Been thinking so much about being vulnerable with people and asking for help, while sorting through surprising and painful life changes. Noticed this old quote kicking around as a draft and liked it all over again today. It’s about food, but I’m thinking about feelings when I read the bit about not trying to get out of debt, not trying to be self-contained.
In his book Long Life, Honey In The Heart Martin Pretchel writes of the Mayan people and their concept of kas-limaal, which translates roughly as “mutual indebtedness, mutual insparkedness.” “The knowledge that every animal, plant, person, wind, and season is indebted to the fruit of everything else is adult knowledge. To get out of debt means you don’t want to be part of life, and you don’t want to grow into an adult,” one of the elders explains to Pretchel.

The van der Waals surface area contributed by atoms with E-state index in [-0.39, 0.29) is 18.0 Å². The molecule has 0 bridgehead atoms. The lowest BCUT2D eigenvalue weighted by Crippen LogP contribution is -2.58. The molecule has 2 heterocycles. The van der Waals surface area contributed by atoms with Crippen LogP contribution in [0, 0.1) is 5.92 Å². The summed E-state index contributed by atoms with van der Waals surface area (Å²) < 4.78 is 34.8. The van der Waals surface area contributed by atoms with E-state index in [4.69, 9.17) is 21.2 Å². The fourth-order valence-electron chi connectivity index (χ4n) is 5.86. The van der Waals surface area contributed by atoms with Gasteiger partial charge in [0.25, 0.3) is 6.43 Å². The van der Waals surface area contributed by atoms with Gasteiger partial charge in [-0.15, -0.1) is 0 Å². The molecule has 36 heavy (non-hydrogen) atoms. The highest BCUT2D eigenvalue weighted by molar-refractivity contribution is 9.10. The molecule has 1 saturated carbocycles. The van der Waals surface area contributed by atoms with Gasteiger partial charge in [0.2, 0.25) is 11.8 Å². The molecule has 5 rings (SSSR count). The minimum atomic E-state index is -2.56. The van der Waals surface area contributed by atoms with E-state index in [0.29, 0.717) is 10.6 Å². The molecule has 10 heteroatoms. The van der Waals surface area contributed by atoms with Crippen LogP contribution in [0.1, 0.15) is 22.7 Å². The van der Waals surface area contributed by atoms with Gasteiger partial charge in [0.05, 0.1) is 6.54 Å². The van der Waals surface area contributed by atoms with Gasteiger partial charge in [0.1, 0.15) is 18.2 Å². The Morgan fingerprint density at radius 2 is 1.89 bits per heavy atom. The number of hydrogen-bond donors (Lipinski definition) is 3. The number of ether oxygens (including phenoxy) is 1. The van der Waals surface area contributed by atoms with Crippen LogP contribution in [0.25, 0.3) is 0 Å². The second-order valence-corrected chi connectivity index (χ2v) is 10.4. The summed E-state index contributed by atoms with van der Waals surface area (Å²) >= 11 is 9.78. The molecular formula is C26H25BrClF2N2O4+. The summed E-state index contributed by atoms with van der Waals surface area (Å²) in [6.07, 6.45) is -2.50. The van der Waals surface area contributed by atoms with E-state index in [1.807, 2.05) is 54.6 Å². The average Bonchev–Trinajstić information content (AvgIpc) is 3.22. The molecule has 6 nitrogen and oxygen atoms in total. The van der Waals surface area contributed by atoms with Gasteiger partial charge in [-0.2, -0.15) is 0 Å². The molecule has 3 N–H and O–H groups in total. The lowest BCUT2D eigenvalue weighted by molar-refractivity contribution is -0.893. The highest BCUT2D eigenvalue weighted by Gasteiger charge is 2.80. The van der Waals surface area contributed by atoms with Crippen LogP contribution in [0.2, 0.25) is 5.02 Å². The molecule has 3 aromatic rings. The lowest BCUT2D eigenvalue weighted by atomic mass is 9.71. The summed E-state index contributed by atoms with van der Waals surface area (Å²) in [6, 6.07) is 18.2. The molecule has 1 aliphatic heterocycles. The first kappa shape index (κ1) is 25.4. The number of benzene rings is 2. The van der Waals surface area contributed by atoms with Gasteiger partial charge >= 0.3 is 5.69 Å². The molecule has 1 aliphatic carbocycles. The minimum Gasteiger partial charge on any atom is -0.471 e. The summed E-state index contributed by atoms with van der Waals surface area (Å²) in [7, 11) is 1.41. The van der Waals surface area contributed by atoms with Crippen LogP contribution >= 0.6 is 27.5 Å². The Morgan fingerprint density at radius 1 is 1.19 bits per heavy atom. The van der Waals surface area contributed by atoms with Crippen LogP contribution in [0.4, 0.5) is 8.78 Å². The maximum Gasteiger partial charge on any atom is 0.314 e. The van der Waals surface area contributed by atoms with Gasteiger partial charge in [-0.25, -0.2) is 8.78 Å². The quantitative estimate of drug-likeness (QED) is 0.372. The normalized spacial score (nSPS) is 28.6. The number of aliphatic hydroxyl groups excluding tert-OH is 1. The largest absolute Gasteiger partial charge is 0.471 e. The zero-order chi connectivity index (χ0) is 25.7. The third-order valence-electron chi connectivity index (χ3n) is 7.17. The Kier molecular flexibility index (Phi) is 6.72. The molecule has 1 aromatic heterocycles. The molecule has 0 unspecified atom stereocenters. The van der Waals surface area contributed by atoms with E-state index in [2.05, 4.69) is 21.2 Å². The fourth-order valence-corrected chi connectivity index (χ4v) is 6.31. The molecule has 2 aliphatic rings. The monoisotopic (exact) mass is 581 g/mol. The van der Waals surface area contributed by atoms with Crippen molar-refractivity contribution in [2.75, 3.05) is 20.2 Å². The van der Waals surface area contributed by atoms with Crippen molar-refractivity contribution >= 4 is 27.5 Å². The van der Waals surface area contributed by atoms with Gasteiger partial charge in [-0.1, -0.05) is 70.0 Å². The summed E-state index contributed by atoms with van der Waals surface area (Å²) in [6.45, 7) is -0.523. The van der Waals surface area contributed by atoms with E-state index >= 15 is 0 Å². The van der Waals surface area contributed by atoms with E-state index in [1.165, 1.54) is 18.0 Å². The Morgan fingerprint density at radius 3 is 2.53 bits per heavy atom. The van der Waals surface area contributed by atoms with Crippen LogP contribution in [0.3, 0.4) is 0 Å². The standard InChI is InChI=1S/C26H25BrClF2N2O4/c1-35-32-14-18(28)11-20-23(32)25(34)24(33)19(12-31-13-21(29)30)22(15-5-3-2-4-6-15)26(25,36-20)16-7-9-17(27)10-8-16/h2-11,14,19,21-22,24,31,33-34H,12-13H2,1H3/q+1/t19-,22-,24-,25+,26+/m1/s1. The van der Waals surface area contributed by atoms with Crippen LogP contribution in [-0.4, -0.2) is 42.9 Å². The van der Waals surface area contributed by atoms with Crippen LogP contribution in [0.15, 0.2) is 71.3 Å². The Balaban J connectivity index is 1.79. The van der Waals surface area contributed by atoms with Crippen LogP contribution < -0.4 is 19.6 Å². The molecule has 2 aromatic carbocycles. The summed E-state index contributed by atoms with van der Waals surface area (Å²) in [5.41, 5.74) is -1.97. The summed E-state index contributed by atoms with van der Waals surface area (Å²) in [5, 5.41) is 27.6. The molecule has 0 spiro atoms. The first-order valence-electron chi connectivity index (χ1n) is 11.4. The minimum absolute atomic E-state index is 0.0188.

… This is a concept we need, especially those of us who are impassioned by injustice. I know I needed it. In the narrative of my life, the first bite of meat after my twenty year hiatus marks the end of my youth, the moment when I assumed the responsibilities of adulthood. It was the moment I stopped fighting the basic algebra of embodiment: for someone to live, someone else has to die. In that acceptance, with all its suffering and sorrow, is the ability to choose to live a different way, a better way.
— From The Vegetarian Myth by Lierre Keith, page 5.
Ex-vegetarian inspiration strikes again.